With the midterm elections only three weeks away, and the 2024 presidential race already on the horizon, public disapproval of President Joe Biden is seemingly hurting the Democratic Party and the president has scored in some polls as even more unfavorable than former President Donald Trump.
A New York Times/Siena College poll found that many voters disapprove of Biden’s presidency and plan to vote Republican in November, the Times reported Monday.
Only 18 percent of likely voters strongly approved of Biden while almost half — 45 percent — disapprove.
And that’s apparently benefiting Republican candidates.
“The poll showed that 45 percent of likely voters strongly disapproved of the job that Mr. Biden was doing, and 90 percent of those voters planned to back a Republican for Congress this fall,” the Times reported.
With such high disapproval ratings for a Democratic president, there are growing concerns for the Democratic Party.
“The first midterm election of a presidency has been historically challenging for the party in power, and Democrats are approaching this one saddled with a president who has a disapproval rating of 58 percent, including 63 percent of independent voters,” the Times noted.
Meanwhile, the Times/Siena College poll also asked respondents about Trump’s favorability.
According to the poll, Trump had 43 percent favorability and 52 percent unfavorability.
Among those favorable, 23 percent described themselves as “very favorable,” the Times reported. Of those with an unfavorable opinion, 44 percent said it was “very unfavorable.”
But in a hypothetical presidential race between Biden and Trump in 2024, Trump was also favored by one percentage point, 45 percent to 44 percent, according to the poll.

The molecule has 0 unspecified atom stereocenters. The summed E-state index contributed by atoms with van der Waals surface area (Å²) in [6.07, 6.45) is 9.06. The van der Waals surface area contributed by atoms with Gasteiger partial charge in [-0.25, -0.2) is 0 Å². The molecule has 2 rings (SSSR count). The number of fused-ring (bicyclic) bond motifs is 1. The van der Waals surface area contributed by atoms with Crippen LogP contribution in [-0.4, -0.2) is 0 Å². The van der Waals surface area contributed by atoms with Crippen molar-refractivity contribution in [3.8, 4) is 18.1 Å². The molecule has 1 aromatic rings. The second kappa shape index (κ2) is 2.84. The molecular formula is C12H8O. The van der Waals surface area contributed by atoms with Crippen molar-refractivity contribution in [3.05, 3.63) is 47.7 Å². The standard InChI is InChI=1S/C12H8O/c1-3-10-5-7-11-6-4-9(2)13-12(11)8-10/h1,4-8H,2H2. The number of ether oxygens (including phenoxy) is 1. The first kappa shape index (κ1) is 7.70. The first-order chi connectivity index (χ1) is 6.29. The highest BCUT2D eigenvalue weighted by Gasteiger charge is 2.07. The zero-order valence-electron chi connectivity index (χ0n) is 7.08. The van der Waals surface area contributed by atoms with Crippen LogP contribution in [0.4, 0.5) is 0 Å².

Overall, the New York Times/Siena College poll found that the mood of American voters is very negative and disapproving not just of Biden, but of the whole direction that the country is going.
Only 24 percent of respondents said that the U.S. was on the “right track,” the poll data showed.
Sixty-four percent of those who responded said that the country was on heading in the wrong direction.
With major issues economic issues and an inflation crisis driving up the cost of living, driving, eating, and more, voters are not happy.
The Times/Siena College poll asked respondents what the most important issues facing the nation were currently and 26 percent said “the economy” and another 18 percent said “inflation or the cost of living.”
All other major issues, like immigration, abortion, guns, foreign policy, education, racial issues, political parties and more, scored in the single digits, according to the polling data.
“Today, the mood of the nation is decidedly sour,” the Times noted.
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